The IASB has issued an exposure draft of Annual Improvements to IFRS® Standards 2018–2020, with comments requested by August 20, 2019.
There are only four items (see, IFRS is already virtually perfect as it is!) Here they are:
Financial instruments IFRS 9 regards an exchange of debt instruments with substantially different terms between an existing borrower and a lender as an extinguishment of the original financial liability and the recognition of a new one. B.3.3.6 of the application guidance says that for purposes of identifying this situation “the terms are substantially different if the discounted present value of the cash flows under the new terms, including any fees paid net of any fees received and discounted using the original effective interest rate, is at least 10 per cent different from the discounted present value of the remaining cash flows of the original financial liability.”
The Board had received a request to clarify which fees paid and received should be included in this test, and proposes to address this by adding the following: “In determining those fees paid net of fees received, a borrower includes only fees paid or received between the borrower and the lender, including fees paid or received by either the borrower or lender on the other’s behalf.” As the proposed basis for conclusions explains:
- This clarification aligns with the objective of the 10 per cent test, that is, to quantitatively assess the significance of any difference between the old and new contractual terms on the basis of the changes in the contractual cash flows between the borrower and lender. Including cash flows paid to or received from parties other than the borrower and lender would go beyond assessing the difference between the old and new contractual terms.
Leasing IFRS 16 stipulates that the cost of a right-of-use asset comprises, among other things, the amount of the initial measurement of the lease liability, and “any lease payments made at or before the commencement date, less any lease incentives received.” The standard defines lease incentives as “payments made by a lessor to a lessee associated with a lease, or the reimbursement or assumption by a lessor of costs of a lessee.”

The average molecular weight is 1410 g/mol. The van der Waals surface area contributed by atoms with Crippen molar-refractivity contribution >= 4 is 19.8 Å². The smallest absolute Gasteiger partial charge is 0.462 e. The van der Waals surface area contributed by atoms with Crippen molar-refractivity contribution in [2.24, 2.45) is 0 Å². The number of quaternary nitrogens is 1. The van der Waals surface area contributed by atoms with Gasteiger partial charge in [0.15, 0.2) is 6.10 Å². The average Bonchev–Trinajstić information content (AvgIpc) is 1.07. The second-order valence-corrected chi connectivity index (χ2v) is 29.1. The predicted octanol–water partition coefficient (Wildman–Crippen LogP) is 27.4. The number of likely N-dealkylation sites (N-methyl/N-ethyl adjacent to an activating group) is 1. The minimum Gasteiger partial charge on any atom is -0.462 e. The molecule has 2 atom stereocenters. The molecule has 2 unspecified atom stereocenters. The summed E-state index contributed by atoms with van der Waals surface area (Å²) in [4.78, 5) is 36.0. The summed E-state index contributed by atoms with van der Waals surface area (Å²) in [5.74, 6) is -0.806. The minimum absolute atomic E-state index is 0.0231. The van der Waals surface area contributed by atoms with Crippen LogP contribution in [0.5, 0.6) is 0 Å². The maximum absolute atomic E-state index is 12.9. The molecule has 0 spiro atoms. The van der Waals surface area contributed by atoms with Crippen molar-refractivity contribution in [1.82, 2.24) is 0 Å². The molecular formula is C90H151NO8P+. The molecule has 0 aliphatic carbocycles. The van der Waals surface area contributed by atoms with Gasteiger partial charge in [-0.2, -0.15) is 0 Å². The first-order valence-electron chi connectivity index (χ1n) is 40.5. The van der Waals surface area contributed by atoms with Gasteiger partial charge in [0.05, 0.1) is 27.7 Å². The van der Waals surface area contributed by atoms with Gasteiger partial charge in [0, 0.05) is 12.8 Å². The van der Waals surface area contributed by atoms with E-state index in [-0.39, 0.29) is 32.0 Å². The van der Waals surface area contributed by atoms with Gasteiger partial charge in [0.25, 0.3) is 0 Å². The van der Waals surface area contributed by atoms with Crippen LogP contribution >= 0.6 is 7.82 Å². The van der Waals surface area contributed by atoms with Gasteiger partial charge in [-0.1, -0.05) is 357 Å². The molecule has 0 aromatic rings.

One of the illustrative examples accompanying IFRS 16 (example 13) includes a comment that “(the lessee) accounts for the reimbursement of leasehold improvements from (the lessor) applying other relevant Standards and not as a lease incentive applying IFRS 16. This is because costs incurred on leasehold improvements by (the lessee) are not included within the cost of the right-of-use asset.” The comment was intended only to apply to the fact pattern in this particular illustration – because for instance, it assumes that the payments were made to reimburse the lessee for improvements it made to the lessor’s asset – but the imprecision of the wording may have hinted at broader application. The IASB notes: “Because illustrative examples do not provide mandatory requirements, the requirements in IFRS 16 would prevail in case of any confusion or apparent conflict. Nonetheless, the Board proposes to amend Illustrative Example 13 to remove the potential for confusion from this example.”
Biological assets In discussing the measurement of biological assets at fair value less costs to sell, IAS 41 currently says: “An entity does not include any cash flows for financing the assets, taxation, or re-establishing biological assets after harvest (for example, the cost of replanting trees in a plantation forest after harvest).” The limitation on including tax-related cash flows is inconsistent with IFRS 13, which “neither prescribes the use of a single present value technique nor limits the use of present value techniques to measure fair value to only those discussed in that Standard.” IFRS 13 does, however, require assumptions about cash flows and discount rates to be internally consistent. “Depending on the particular facts and circumstances, applying IFRS 13, an entity applying a present value technique might measure fair value by discounting after-tax cash flows (using an after-tax discount rate) or pre-tax cash flows (at a rate consistent with those cash flows).” The IASB therefore proposes removing the reference to taxation from IAS 41.
First-time adoption Finally, IFRS 1 provides a first-time adoption exemption relating to a subsidiary that becomes a first‑time adopter later than its parent, allowing it the option of measuring its assets and liabilities at the carrying amounts that would be included in the parent’s consolidated financial statements, and therefore eliminating the risk of having to maintain two sets of accounting records based on different dates of transition to IFRS. The IASB now proposes extending this option to cover cumulative translation differences as well. As it points out, IFRS 1 already contains a broader exemption relating to such translation differences, so it’s unlikely that allowing this particular concession could be detrimental to users.
And that’s it. I certainly don’t have any objection to any of those, and can’t really imagine how anyone else would, but you truly never know…
The opinions expressed are solely those of the author